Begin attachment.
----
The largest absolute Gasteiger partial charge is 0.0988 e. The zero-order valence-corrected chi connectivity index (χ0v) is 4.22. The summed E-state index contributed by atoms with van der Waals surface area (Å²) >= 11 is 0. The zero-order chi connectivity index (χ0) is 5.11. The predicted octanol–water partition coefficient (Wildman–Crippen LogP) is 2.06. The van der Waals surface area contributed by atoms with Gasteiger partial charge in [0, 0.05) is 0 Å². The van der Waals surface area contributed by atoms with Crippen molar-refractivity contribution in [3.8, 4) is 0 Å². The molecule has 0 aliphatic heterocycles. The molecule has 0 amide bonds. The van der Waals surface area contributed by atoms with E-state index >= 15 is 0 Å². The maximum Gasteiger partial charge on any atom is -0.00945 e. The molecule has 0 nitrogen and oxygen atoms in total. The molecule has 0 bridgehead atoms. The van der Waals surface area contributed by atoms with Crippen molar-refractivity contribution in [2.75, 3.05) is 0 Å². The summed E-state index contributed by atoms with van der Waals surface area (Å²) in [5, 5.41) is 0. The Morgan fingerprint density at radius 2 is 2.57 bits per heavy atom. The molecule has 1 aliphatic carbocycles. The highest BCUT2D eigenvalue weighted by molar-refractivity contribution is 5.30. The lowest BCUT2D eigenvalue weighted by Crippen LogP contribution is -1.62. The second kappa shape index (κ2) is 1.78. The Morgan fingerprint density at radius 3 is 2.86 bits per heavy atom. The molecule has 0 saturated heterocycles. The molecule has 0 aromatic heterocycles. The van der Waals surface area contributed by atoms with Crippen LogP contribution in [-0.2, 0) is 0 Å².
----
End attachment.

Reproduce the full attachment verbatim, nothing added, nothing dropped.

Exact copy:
The largest absolute Gasteiger partial charge is 0.0988 e. The zero-order valence-corrected chi connectivity index (χ0v) is 4.22. The summed E-state index contributed by atoms with van der Waals surface area (Å²) >= 11 is 0. The zero-order chi connectivity index (χ0) is 5.11. The predicted octanol–water partition coefficient (Wildman–Crippen LogP) is 2.06. The van der Waals surface area contributed by atoms with Gasteiger partial charge in [0, 0.05) is 0 Å². The van der Waals surface area contributed by atoms with Crippen molar-refractivity contribution in [3.8, 4) is 0 Å². The molecule has 0 aliphatic heterocycles. The molecule has 0 amide bonds. The van der Waals surface area contributed by atoms with E-state index >= 15 is 0 Å². The maximum Gasteiger partial charge on any atom is -0.00945 e. The molecule has 0 nitrogen and oxygen atoms in total. The molecule has 0 bridgehead atoms. The van der Waals surface area contributed by atoms with Crippen molar-refractivity contribution in [2.75, 3.05) is 0 Å². The summed E-state index contributed by atoms with van der Waals surface area (Å²) in [5, 5.41) is 0. The Morgan fingerprint density at radius 2 is 2.57 bits per heavy atom. The molecule has 1 aliphatic carbocycles. The highest BCUT2D eigenvalue weighted by molar-refractivity contribution is 5.30. The lowest BCUT2D eigenvalue weighted by Crippen LogP contribution is -1.62. The second kappa shape index (κ2) is 1.78. The Morgan fingerprint density at radius 3 is 2.86 bits per heavy atom. The molecule has 0 saturated heterocycles. The molecule has 0 aromatic heterocycles. The van der Waals surface area contributed by atoms with Crippen LogP contribution in [-0.2, 0) is 0 Å².